We have noticed that this case manager has treated white inmates differently from black.  This is especially true to white, white-collar inmates. Bob’s attorney has also requested a meeting with the new warden. It would have been much easier on everyone for the camp administrator, or case manager, to just give the guy what he was due. The ethics complaint will be part of her permanent personnel file. She could be disciplined including being given unpaid leave.

So, in a nutshell, he has been having family complain to region, wrote her up on a BP-8, filed an ethics complaint, and is having the attorney meet with the new warden. All this for three months of halfway house!

Halfway House Time Changed When Transferred to the Camp

I can think of many more instances where the camp has taken good time or halfway house time away on a whim. For just one example, a guy came to the camp from the Low to spend some time with his brother before being released.  The Low had approved his going home in six months. He gets to the camp, and the camp said that they are changing it to 12 months.  The reason given is that six months was “too short”. The camp is always screwing around with guys’ halfway house time.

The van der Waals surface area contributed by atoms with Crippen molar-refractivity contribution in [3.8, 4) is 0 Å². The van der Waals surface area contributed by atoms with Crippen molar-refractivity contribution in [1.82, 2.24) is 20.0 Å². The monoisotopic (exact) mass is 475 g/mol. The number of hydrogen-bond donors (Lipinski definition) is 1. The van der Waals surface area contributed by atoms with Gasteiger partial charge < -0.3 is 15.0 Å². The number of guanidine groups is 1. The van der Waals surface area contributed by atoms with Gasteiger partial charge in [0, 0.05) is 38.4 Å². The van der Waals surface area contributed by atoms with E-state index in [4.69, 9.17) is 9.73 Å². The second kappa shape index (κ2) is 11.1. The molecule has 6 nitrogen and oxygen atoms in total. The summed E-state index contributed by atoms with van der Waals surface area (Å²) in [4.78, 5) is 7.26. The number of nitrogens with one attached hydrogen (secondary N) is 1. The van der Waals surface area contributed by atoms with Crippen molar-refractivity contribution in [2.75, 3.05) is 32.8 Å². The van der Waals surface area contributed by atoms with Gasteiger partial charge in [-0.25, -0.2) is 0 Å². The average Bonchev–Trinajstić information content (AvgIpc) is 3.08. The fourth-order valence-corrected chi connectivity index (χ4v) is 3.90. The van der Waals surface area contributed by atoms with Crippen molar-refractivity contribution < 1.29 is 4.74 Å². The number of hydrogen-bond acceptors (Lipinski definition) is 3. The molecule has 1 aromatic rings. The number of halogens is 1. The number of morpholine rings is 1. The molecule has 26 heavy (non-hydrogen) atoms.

A Botched Inmate Transfer Results in Solitary!

Did the feds put pressure on the BOP to transfer an inmate?

Tuesday, July 3rd, 2012 |

I have an older friend from Chicago who was put in the hole today after a botched inmate transfer.  Victor said that he was involved in a Chicago bribery case involving BP Petroleum and a local politician.  He also said that he is good friends with the former Illinois governor Blago and Rahm Emanuel.  Victor claims he was a bag man in paying bribes to other Illinois politicians.  Victor claims that the feds have been pressuring him to give them information, but he has refused to do so.  His story is so bizarre that I can’t believe a word he says.